|Bristol-Myers in US antitrust probe
July 31, 2006
By James Rowley
Washington - The US justice department was investigating allegations that Bristol-Myers Squibb deceived US antitrust enforcers about an agreement to limit competition to the drug maker's top selling drug, Plavix, sources said at the weekend.
The Federal Trade Commission (FTC), which was reviewing the proposed agreement to settle a patent dispute over the drug, sought a criminal investigation after officials at Apotex, a Canadian generic drug maker, contradicted statements Bristol-Myers made to the FTC, sources said.
FBI agents searched the New York City offices of Bristol-Myers and the office of chief executive Peter Dolan last week for documents and e-mails that might provide evidence to support the FTC complaint.
The investigation centres on an agreement that Bristol-Myers made with Apotex to delay the marketing of an inexpensive generic copy of Plavix, a blood thinning medicine with $6.3 billion (R43 billion) in sales last year.
Under the original agreement proposed in March, Bristol-Myers pledged not to market its own generic version of the blood thinner until six months after Apotex had begun selling its cheaper copy of Plavix. That provision, which the FTC found objectionable, would give Apotex a six-month jump on any competition for sales of cheaper alternatives to the $4 a day Plavix.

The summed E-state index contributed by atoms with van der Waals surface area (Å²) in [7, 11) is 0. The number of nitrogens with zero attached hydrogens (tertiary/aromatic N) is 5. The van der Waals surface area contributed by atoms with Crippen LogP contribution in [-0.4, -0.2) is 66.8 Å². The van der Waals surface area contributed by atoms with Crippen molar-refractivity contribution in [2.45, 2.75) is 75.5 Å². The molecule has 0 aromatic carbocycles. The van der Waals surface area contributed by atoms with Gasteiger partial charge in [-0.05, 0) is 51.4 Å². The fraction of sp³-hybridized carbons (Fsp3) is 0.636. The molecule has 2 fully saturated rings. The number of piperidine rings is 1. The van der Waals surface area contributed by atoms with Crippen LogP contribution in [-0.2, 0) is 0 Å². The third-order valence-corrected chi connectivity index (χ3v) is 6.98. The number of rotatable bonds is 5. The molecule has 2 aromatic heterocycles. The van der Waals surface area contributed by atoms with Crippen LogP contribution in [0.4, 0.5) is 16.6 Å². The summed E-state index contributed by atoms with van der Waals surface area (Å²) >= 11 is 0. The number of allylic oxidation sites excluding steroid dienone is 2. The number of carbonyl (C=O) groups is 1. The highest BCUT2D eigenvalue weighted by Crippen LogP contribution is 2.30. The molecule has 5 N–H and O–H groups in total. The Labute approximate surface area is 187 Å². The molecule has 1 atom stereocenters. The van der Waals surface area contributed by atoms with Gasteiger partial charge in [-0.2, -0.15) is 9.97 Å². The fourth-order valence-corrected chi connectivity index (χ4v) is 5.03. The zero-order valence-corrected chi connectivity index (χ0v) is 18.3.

The FTC and state attorneys-general had been reviewing an agreement between Bristol-Myers and its co-marketing partner, Sanofi-Aventis, with Apotex. The agreement was made to settle patent litigation over the generic equivalent of Plavix, which received Food and Drug Administration approval earlier this year.
State attorneys-general at the weekend rejected the agreement to allow Apotex to begin selling a cheaper copy of the pill. That decision revives the patent dispute between the companies. The trial, set to begin in June, had been indefinitely postponed after the March settlement.
The states "object to and will not approve the settlement agreement", said Maryland deputy attorney-general Meredyth Andrus. - Bloomberg